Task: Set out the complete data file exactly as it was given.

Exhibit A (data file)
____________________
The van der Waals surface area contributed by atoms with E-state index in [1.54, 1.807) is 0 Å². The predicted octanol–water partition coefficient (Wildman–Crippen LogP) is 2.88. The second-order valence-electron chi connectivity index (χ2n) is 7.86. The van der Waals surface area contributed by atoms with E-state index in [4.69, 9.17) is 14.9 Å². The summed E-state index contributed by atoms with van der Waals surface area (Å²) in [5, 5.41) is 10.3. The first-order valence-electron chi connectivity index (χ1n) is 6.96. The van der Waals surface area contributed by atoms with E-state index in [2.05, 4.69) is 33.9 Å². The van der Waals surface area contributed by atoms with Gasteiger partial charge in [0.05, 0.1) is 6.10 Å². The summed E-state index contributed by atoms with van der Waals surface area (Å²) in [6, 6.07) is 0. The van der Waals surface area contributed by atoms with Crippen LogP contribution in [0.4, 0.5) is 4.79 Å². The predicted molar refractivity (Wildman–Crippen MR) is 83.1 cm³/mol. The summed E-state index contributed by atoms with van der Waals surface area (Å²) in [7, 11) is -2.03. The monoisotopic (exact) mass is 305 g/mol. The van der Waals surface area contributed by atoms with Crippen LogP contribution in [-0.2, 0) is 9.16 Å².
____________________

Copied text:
The van der Waals surface area contributed by atoms with E-state index in [1.54, 1.807) is 0 Å². The predicted octanol–water partition coefficient (Wildman–Crippen LogP) is 2.88. The second-order valence-electron chi connectivity index (χ2n) is 7.86. The van der Waals surface area contributed by atoms with E-state index in [4.69, 9.17) is 14.9 Å². The summed E-state index contributed by atoms with van der Waals surface area (Å²) in [5, 5.41) is 10.3. The first-order valence-electron chi connectivity index (χ1n) is 6.96. The van der Waals surface area contributed by atoms with E-state index in [2.05, 4.69) is 33.9 Å². The van der Waals surface area contributed by atoms with Gasteiger partial charge in [0.05, 0.1) is 6.10 Å². The summed E-state index contributed by atoms with van der Waals surface area (Å²) in [6, 6.07) is 0. The van der Waals surface area contributed by atoms with Crippen LogP contribution in [0.4, 0.5) is 4.79 Å². The predicted molar refractivity (Wildman–Crippen MR) is 83.1 cm³/mol. The summed E-state index contributed by atoms with van der Waals surface area (Å²) in [7, 11) is -2.03. The monoisotopic (exact) mass is 305 g/mol. The van der Waals surface area contributed by atoms with Crippen LogP contribution in [-0.2, 0) is 9.16 Å².